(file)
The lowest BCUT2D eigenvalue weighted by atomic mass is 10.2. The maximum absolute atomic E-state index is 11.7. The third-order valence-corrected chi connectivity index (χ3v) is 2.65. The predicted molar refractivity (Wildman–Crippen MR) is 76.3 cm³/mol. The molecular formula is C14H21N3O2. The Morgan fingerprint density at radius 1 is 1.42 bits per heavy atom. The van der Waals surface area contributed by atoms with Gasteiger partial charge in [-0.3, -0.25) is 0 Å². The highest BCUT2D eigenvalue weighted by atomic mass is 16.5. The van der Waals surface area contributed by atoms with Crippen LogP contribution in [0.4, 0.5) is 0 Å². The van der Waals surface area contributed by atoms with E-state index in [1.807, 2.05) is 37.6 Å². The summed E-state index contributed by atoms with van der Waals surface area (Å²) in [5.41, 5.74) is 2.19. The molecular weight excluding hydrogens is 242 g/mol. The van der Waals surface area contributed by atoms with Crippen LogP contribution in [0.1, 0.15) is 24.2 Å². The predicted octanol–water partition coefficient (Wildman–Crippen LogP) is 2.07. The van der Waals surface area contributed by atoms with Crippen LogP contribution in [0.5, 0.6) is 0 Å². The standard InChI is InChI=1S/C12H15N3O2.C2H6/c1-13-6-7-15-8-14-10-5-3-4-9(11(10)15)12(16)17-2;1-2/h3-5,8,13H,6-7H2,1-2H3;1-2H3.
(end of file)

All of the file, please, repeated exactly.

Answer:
The lowest BCUT2D eigenvalue weighted by atomic mass is 10.2. The maximum absolute atomic E-state index is 11.7. The third-order valence-corrected chi connectivity index (χ3v) is 2.65. The predicted molar refractivity (Wildman–Crippen MR) is 76.3 cm³/mol. The molecular formula is C14H21N3O2. The Morgan fingerprint density at radius 1 is 1.42 bits per heavy atom. The van der Waals surface area contributed by atoms with Gasteiger partial charge in [-0.3, -0.25) is 0 Å². The highest BCUT2D eigenvalue weighted by atomic mass is 16.5. The van der Waals surface area contributed by atoms with Crippen LogP contribution in [0.4, 0.5) is 0 Å². The van der Waals surface area contributed by atoms with E-state index in [1.807, 2.05) is 37.6 Å². The summed E-state index contributed by atoms with van der Waals surface area (Å²) in [5.41, 5.74) is 2.19. The molecular weight excluding hydrogens is 242 g/mol. The van der Waals surface area contributed by atoms with Crippen LogP contribution in [0.1, 0.15) is 24.2 Å². The predicted octanol–water partition coefficient (Wildman–Crippen LogP) is 2.07. The van der Waals surface area contributed by atoms with Crippen LogP contribution in [0.5, 0.6) is 0 Å². The standard InChI is InChI=1S/C12H15N3O2.C2H6/c1-13-6-7-15-8-14-10-5-3-4-9(11(10)15)12(16)17-2;1-2/h3-5,8,13H,6-7H2,1-2H3;1-2H3.